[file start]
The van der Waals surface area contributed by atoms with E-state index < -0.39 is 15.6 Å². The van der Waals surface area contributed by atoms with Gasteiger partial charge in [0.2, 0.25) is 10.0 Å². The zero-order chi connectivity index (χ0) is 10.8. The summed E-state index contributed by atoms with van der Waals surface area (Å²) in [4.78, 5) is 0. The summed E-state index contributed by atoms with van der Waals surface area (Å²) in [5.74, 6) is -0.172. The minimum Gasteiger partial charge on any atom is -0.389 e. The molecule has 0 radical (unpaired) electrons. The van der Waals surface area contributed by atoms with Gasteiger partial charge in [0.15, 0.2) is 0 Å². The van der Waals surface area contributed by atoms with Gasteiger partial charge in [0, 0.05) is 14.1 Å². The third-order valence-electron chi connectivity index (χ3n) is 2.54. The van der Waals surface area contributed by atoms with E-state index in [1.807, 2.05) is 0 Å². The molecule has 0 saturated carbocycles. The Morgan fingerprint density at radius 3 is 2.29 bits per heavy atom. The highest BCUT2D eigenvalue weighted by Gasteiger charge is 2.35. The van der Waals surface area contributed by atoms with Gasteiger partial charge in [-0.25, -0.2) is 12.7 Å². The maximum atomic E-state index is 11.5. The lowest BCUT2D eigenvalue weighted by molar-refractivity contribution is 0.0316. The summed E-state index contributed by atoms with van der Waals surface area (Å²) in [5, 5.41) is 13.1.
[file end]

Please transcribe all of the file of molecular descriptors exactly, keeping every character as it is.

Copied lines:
The van der Waals surface area contributed by atoms with E-state index < -0.39 is 15.6 Å². The van der Waals surface area contributed by atoms with Gasteiger partial charge in [0.2, 0.25) is 10.0 Å². The zero-order chi connectivity index (χ0) is 10.8. The summed E-state index contributed by atoms with van der Waals surface area (Å²) in [4.78, 5) is 0. The summed E-state index contributed by atoms with van der Waals surface area (Å²) in [5.74, 6) is -0.172. The minimum Gasteiger partial charge on any atom is -0.389 e. The molecule has 0 radical (unpaired) electrons. The van der Waals surface area contributed by atoms with Gasteiger partial charge in [0.15, 0.2) is 0 Å². The van der Waals surface area contributed by atoms with Gasteiger partial charge in [0, 0.05) is 14.1 Å². The third-order valence-electron chi connectivity index (χ3n) is 2.54. The van der Waals surface area contributed by atoms with E-state index in [1.807, 2.05) is 0 Å². The molecule has 0 saturated carbocycles. The Morgan fingerprint density at radius 3 is 2.29 bits per heavy atom. The highest BCUT2D eigenvalue weighted by Gasteiger charge is 2.35. The van der Waals surface area contributed by atoms with Gasteiger partial charge in [-0.25, -0.2) is 12.7 Å². The maximum atomic E-state index is 11.5. The lowest BCUT2D eigenvalue weighted by molar-refractivity contribution is 0.0316. The summed E-state index contributed by atoms with van der Waals surface area (Å²) in [5, 5.41) is 13.1.